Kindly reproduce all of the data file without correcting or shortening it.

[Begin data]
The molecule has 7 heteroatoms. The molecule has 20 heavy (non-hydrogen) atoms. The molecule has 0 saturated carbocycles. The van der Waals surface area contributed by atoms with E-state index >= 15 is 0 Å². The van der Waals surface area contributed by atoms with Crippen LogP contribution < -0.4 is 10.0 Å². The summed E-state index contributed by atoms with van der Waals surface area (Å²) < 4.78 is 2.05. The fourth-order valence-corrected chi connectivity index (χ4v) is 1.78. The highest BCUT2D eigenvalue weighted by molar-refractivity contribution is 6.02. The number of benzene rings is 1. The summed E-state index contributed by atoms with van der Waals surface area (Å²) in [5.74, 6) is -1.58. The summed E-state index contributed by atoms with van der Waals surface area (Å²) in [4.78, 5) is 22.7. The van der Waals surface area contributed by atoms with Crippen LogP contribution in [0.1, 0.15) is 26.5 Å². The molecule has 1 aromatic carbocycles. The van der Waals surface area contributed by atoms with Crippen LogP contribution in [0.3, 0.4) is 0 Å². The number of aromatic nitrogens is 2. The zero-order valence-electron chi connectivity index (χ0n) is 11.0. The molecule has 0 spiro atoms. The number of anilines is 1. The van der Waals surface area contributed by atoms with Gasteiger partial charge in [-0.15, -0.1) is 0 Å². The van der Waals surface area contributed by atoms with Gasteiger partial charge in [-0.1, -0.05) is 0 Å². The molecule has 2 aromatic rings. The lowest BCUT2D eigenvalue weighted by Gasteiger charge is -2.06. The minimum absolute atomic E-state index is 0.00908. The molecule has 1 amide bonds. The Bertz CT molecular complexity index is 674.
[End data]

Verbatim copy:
The molecule has 7 heteroatoms. The molecule has 20 heavy (non-hydrogen) atoms. The molecule has 0 saturated carbocycles. The van der Waals surface area contributed by atoms with E-state index >= 15 is 0 Å². The van der Waals surface area contributed by atoms with Crippen LogP contribution < -0.4 is 10.0 Å². The summed E-state index contributed by atoms with van der Waals surface area (Å²) < 4.78 is 2.05. The fourth-order valence-corrected chi connectivity index (χ4v) is 1.78. The highest BCUT2D eigenvalue weighted by molar-refractivity contribution is 6.02. The number of benzene rings is 1. The summed E-state index contributed by atoms with van der Waals surface area (Å²) in [5.74, 6) is -1.58. The summed E-state index contributed by atoms with van der Waals surface area (Å²) in [4.78, 5) is 22.7. The van der Waals surface area contributed by atoms with Crippen LogP contribution in [0.1, 0.15) is 26.5 Å². The molecule has 1 aromatic carbocycles. The van der Waals surface area contributed by atoms with Crippen LogP contribution in [0.3, 0.4) is 0 Å². The number of aromatic nitrogens is 2. The zero-order valence-electron chi connectivity index (χ0n) is 11.0. The molecule has 0 spiro atoms. The number of anilines is 1. The van der Waals surface area contributed by atoms with Gasteiger partial charge in [-0.15, -0.1) is 0 Å². The van der Waals surface area contributed by atoms with Gasteiger partial charge in [-0.1, -0.05) is 0 Å². The molecule has 2 aromatic rings. The lowest BCUT2D eigenvalue weighted by Gasteiger charge is -2.06. The minimum absolute atomic E-state index is 0.00908. The molecule has 1 amide bonds. The Bertz CT molecular complexity index is 674.